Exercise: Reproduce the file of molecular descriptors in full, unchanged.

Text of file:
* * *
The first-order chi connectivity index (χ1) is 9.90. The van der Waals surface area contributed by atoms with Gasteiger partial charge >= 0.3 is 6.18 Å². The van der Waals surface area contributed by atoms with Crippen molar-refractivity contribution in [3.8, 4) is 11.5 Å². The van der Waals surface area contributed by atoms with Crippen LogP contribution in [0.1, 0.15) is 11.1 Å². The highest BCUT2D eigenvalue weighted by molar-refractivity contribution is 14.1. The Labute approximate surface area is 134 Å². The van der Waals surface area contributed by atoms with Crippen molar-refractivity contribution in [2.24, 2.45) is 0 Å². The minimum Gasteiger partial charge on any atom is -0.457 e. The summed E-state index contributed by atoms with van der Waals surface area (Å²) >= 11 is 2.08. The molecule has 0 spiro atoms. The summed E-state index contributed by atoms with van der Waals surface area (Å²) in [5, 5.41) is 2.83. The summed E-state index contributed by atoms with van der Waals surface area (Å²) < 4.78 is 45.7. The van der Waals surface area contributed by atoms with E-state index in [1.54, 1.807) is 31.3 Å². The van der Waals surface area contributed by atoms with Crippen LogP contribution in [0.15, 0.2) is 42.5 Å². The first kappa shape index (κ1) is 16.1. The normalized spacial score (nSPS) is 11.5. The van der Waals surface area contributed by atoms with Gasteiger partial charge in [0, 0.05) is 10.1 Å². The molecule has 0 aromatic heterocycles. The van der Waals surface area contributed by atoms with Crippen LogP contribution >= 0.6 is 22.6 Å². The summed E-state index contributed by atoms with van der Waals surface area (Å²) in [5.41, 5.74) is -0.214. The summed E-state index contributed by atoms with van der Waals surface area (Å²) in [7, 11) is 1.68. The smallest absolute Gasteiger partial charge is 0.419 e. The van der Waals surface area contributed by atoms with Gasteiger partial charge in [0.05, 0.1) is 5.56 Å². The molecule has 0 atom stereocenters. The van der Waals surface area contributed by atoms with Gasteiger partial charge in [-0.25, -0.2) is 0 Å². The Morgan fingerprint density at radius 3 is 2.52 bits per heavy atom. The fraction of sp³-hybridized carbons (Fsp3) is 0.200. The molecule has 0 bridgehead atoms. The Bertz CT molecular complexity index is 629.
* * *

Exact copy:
The first-order chi connectivity index (χ1) is 9.90. The van der Waals surface area contributed by atoms with Gasteiger partial charge >= 0.3 is 6.18 Å². The van der Waals surface area contributed by atoms with Crippen molar-refractivity contribution in [3.8, 4) is 11.5 Å². The van der Waals surface area contributed by atoms with Crippen LogP contribution in [0.1, 0.15) is 11.1 Å². The highest BCUT2D eigenvalue weighted by molar-refractivity contribution is 14.1. The Labute approximate surface area is 134 Å². The van der Waals surface area contributed by atoms with Crippen molar-refractivity contribution in [2.24, 2.45) is 0 Å². The minimum Gasteiger partial charge on any atom is -0.457 e. The summed E-state index contributed by atoms with van der Waals surface area (Å²) >= 11 is 2.08. The molecule has 0 spiro atoms. The summed E-state index contributed by atoms with van der Waals surface area (Å²) in [5, 5.41) is 2.83. The summed E-state index contributed by atoms with van der Waals surface area (Å²) < 4.78 is 45.7. The van der Waals surface area contributed by atoms with E-state index in [1.54, 1.807) is 31.3 Å². The van der Waals surface area contributed by atoms with Crippen LogP contribution in [0.15, 0.2) is 42.5 Å². The first kappa shape index (κ1) is 16.1. The normalized spacial score (nSPS) is 11.5. The van der Waals surface area contributed by atoms with Gasteiger partial charge in [0, 0.05) is 10.1 Å². The molecule has 0 aromatic heterocycles. The van der Waals surface area contributed by atoms with Crippen LogP contribution >= 0.6 is 22.6 Å². The summed E-state index contributed by atoms with van der Waals surface area (Å²) in [5.41, 5.74) is -0.214. The summed E-state index contributed by atoms with van der Waals surface area (Å²) in [7, 11) is 1.68. The smallest absolute Gasteiger partial charge is 0.419 e. The van der Waals surface area contributed by atoms with Gasteiger partial charge in [0.05, 0.1) is 5.56 Å². The molecule has 0 atom stereocenters. The van der Waals surface area contributed by atoms with Gasteiger partial charge in [-0.25, -0.2) is 0 Å². The Morgan fingerprint density at radius 3 is 2.52 bits per heavy atom. The fraction of sp³-hybridized carbons (Fsp3) is 0.200. The molecule has 0 bridgehead atoms. The Bertz CT molecular complexity index is 629.